Thomas Lundgren: Cool customer plays his cards right

Profile: No one can say the Swedish chief executive of the furniture store THE One lacks vision: he says his mission began with a vision in a dream.

Illustration by Chris Burke for The National
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Rather than answer any questions, Thomas Lundgren would first like to take his big fluffy dog outside for a wander.

"He's been inside all day," the Swedish founder and chief executive of THE One furniture store casually explains as his faithful hound Max sniffs around in the garden.

Fluffy dog, interviewer and interviewee then do a lap of THE One's Jumeirah villa-turned-office, before putting Max in the back of a black sedan to be chauffeured home.

Mr Lundgren, 50, then walks back into the funkily decorated house and grandly introduces his wife Ewa.

The full 20-minute introductory scene feels a little staged, as if Mr Lundgren has planned it all beforehand just to ensure he portrays a relaxed, cool persona.

Wearing Converse-style trainers, scruffy jeans and a loose-fitting top, he succeeds in doing so.

But he then sits behind an imposing wooden desk and launches into a well-rehearsed sales and marketing pitch.

"Choose a card," he says - not about to do a magic trick, but instead offering four different coloured business cards, each with a unique message.

"Love, Live, Dare and Believe, these are the core values everyone in my company has to live by, otherwise they have to leave," he says, elongating the word "leave" in manner that indicates no one really ever leaves.

A Jimi Hendrix-style character is pictured on the card and Mr Lundgren explains that "The Guru" will email me in the next few days to explain the meaning of my decision to Dare.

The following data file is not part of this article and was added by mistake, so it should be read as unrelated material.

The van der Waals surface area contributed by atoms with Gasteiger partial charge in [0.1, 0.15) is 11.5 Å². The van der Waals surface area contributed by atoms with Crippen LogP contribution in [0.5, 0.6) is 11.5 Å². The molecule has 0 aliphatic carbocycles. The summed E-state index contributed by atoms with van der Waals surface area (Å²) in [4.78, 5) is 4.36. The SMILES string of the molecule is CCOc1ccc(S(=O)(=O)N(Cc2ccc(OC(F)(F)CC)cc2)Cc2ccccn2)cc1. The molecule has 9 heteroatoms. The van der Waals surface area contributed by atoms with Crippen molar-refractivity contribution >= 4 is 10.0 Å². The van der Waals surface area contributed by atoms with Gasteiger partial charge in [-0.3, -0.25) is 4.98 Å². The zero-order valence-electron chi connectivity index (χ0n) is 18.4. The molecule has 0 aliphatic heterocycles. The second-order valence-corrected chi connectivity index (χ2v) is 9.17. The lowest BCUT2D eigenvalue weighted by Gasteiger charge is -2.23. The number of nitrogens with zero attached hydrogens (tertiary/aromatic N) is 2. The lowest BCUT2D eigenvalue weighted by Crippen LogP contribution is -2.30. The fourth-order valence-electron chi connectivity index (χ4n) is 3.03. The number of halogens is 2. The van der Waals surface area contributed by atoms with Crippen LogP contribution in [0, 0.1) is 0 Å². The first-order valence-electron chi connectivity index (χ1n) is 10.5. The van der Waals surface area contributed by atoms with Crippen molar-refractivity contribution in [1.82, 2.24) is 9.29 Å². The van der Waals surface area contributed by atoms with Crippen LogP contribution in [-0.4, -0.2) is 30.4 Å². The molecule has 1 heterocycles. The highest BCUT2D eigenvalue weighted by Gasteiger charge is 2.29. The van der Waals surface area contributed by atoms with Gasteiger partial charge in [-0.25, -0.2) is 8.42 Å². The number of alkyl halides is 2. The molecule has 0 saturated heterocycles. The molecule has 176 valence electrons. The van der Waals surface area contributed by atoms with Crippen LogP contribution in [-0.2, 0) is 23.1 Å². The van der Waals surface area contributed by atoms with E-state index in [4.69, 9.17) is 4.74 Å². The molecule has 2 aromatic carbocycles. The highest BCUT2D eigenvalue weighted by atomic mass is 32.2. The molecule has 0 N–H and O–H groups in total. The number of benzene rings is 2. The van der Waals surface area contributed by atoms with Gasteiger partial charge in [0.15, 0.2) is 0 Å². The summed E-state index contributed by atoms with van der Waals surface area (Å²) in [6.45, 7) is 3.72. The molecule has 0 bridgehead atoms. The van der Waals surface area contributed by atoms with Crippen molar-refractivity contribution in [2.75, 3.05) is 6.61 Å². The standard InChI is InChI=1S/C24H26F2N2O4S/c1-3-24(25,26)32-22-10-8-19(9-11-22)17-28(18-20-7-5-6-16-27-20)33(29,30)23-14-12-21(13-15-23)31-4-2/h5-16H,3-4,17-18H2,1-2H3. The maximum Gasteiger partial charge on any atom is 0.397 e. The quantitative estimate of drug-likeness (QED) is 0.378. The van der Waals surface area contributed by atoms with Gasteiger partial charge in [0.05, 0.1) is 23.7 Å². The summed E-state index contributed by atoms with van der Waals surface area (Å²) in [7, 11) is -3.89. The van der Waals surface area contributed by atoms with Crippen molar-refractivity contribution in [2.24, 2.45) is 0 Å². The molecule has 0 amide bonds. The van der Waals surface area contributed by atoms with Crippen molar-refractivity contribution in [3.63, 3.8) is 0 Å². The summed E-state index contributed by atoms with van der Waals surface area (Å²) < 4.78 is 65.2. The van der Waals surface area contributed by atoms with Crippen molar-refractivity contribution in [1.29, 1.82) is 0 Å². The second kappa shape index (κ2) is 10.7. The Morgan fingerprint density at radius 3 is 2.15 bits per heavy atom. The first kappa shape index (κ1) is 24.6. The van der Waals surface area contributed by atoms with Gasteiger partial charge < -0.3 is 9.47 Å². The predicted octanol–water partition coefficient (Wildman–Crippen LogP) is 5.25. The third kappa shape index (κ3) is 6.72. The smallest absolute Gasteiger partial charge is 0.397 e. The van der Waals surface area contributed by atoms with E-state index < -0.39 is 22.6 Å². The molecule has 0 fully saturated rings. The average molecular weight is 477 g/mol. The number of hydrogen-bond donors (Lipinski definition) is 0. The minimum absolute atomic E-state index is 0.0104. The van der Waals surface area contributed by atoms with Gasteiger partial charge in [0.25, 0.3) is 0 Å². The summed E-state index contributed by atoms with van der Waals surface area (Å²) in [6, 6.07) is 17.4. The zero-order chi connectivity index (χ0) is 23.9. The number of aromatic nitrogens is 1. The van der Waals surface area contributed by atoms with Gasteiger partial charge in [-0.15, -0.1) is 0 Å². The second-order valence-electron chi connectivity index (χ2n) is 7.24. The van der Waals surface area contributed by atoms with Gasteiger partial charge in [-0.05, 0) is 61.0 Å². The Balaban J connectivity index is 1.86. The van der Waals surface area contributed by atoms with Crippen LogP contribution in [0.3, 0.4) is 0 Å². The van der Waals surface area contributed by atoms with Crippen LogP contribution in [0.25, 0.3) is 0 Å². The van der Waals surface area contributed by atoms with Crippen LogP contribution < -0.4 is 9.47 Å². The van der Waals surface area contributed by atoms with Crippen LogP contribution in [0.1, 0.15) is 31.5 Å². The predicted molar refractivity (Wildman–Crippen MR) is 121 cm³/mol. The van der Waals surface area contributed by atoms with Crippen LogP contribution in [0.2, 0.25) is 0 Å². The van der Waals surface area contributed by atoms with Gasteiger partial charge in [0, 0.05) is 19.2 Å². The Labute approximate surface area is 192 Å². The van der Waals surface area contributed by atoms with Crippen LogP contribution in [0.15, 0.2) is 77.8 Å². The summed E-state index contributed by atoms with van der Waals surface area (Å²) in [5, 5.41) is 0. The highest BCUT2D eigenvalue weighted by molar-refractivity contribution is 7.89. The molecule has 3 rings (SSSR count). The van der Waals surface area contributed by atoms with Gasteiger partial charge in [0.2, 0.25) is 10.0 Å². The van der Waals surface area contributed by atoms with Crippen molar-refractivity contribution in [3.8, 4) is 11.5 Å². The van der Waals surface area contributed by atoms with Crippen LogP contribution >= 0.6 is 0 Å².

"These are tickets, not cards, because we don't have stores, we have theatres, and we don't sell products because we sell feelings," he says.

It is a familiar line to anyone who has read anything about Mr Lundgren and THE One stores.

Another well-told tale is that he had a dream in 1993 in which an angel came to him with a mission to "save the world from Ikea".

One more yarn is that he prefers the term chief emotional officer or creative empowerment organiser to the traditional title of chief executive.

Mr Lundgren will also tell you he has about 20 rejection letters framed in the office reception from banks and financiers who would not back his idea for a quirky, high-end furniture store.

He is a public relations and marketing master and he has been interviewed so many times that it is almost off-putting to give him more publicity.

But he is uniquely and immediately engaging.

"I think there's a lot of [bad things] that's going to happen in the world," he exclaims of the economic outlook for this year. "I think you'll find some woodworms coming out. I think there's going to be some bad things happening this year. And I think it's a huge opportunity for us. I'm very optimistic for THE One."

The statement might seem contradictory on the surface, but Mr Lundgren explains that his furniture and household accessories are bought by wealthy individuals who are always looking for something unique.